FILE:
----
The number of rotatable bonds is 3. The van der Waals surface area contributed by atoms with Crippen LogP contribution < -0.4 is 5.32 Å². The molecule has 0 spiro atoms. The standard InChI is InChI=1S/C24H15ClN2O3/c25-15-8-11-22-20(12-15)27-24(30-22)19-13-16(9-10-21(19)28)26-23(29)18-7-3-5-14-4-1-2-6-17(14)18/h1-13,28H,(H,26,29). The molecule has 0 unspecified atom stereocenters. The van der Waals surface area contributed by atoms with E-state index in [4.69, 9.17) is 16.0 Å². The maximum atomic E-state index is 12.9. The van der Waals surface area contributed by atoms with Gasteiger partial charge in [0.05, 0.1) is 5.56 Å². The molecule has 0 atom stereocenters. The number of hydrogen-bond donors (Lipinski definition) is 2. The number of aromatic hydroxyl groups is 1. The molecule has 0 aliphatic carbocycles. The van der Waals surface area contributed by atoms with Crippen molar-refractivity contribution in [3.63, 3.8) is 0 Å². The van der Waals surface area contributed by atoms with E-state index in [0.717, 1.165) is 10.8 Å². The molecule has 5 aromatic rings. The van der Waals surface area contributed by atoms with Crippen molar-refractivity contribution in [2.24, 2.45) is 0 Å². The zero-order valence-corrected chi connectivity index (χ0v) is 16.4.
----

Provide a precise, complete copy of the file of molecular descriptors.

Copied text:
The number of rotatable bonds is 3. The van der Waals surface area contributed by atoms with Crippen LogP contribution < -0.4 is 5.32 Å². The molecule has 0 spiro atoms. The standard InChI is InChI=1S/C24H15ClN2O3/c25-15-8-11-22-20(12-15)27-24(30-22)19-13-16(9-10-21(19)28)26-23(29)18-7-3-5-14-4-1-2-6-17(14)18/h1-13,28H,(H,26,29). The molecule has 0 unspecified atom stereocenters. The van der Waals surface area contributed by atoms with E-state index in [4.69, 9.17) is 16.0 Å². The maximum atomic E-state index is 12.9. The van der Waals surface area contributed by atoms with Gasteiger partial charge in [0.05, 0.1) is 5.56 Å². The molecule has 0 atom stereocenters. The number of hydrogen-bond donors (Lipinski definition) is 2. The number of aromatic hydroxyl groups is 1. The molecule has 0 aliphatic carbocycles. The van der Waals surface area contributed by atoms with Crippen molar-refractivity contribution in [3.63, 3.8) is 0 Å². The van der Waals surface area contributed by atoms with E-state index in [0.717, 1.165) is 10.8 Å². The molecule has 5 aromatic rings. The van der Waals surface area contributed by atoms with Crippen molar-refractivity contribution in [2.24, 2.45) is 0 Å². The zero-order valence-corrected chi connectivity index (χ0v) is 16.4.